A determined youngster defied his disability and against all odds reached the top of a Munro in a wheelchair.
Alex Medley lives with Hereditary Spastic Paraplegia, a rare genetic disorder, and has never walked unaided.
But recently a group of kind-hearted volunteers worked tirelessly to get the 12-year-old to the summit of Ben Lomond using a specially designed wheelchair called a Joelette.
It took volunteers from the charity Joelette and People Experiences (Japes) seven and a half hours to carry the Perthshire school boy to the top.
It is the first time the charity wheelchair has been taken off road.
Parents Philip, 54, an IT consultant and Sam, 51, who volunteers with a variety of charities, are both keen walkers.
It has been their dream to climb a Munro with son Alex and daughter Charlotte, 9.
Sam said: “We have always wanted to get Alex up a Munro.
“Philip and I were keen hillwalkers before having kids and it was always a dream to get both Alex and his younger sister Charlotte up a mountain as a family – one we never thought would be realised.”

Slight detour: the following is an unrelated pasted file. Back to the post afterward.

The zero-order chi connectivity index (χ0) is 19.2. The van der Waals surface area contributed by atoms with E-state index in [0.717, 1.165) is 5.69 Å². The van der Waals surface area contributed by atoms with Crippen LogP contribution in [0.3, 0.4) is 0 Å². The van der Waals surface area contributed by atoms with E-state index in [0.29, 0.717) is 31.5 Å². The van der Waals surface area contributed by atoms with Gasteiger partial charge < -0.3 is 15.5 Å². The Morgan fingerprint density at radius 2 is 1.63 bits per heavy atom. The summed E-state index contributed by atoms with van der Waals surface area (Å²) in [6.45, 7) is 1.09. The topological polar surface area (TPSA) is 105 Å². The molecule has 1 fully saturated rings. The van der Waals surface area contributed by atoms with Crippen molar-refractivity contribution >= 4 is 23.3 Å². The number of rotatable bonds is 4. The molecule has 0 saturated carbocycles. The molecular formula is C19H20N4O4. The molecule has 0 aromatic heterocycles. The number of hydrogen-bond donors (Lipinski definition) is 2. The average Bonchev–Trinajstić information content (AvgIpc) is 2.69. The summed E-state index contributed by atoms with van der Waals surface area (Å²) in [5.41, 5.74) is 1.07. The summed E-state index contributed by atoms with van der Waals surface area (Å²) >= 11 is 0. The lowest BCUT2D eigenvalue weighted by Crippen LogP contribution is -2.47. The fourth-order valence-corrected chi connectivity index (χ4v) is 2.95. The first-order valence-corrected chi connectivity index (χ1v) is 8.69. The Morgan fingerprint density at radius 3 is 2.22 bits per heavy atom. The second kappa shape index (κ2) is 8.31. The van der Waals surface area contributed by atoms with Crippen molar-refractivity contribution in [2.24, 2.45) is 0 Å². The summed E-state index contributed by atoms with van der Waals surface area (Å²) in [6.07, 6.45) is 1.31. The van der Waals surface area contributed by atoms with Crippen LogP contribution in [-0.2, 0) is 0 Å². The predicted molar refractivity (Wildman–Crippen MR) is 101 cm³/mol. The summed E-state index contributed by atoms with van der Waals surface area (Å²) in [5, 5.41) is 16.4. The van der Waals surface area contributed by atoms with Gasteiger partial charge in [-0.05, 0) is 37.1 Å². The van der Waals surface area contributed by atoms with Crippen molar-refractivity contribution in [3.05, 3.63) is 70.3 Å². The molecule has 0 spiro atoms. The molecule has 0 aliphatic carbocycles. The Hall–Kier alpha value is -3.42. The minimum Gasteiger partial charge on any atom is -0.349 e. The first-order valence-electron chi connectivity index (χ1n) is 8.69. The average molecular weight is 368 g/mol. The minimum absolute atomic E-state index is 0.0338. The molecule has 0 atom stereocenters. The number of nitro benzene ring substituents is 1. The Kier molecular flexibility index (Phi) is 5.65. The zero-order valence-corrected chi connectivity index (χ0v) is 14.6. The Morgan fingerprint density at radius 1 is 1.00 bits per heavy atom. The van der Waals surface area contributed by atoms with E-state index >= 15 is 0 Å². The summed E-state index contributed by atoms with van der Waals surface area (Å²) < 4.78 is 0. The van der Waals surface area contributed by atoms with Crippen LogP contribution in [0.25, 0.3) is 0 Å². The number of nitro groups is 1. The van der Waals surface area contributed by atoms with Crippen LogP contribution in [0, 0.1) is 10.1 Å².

A team of five super fit volunteers loaded Alex into the Joelette and started the 13km walk last Sunday (Aug 13).
Sam said: “Seeing Alex and his younger sister Charlotte make it up the Munro really did make us feel on top of the world.
“From our family’s perspective, getting to the top, and back down again, was a fantastic experience.
“Watching each and every one of the team work together to get Alex to the top was extremely humbling.
“Throughout the seven and a half hours it took to do Ben Lomond, the Japes team worked tirelessly to ensure we as a family could make the summit.”
At the top, the family and crew were met with cheering and clapping from others on the summit, which Sam said made the experience extra special.
She said: “When we were near the top, the crowd of people who were already at the summit all started clapping and shouting words of encouragement – a great moment to remember.”
Now, Alex and sister Charlotte have the Munro bug and already want to make plans to do another.
Sam added: “We can’t thank Japes, the fantastic team and especially Nelson enough for helping us achieve something that seemed impossible.
“It showed us how, with the help of others and a lot of determination, having a disability doesn’t need to be a barrier to getting out and experiencing different aspects of life.
“Another thing ticked off the bucket list.”
Japes is a non-profit social inclusion project that aims to allow people of all ages who live with mobility challenges to experience running events.
Alex first got involved with Japes as a pilot completing the first 8 miles of the Stirling Marathon using the Joelette.
Leave a Reply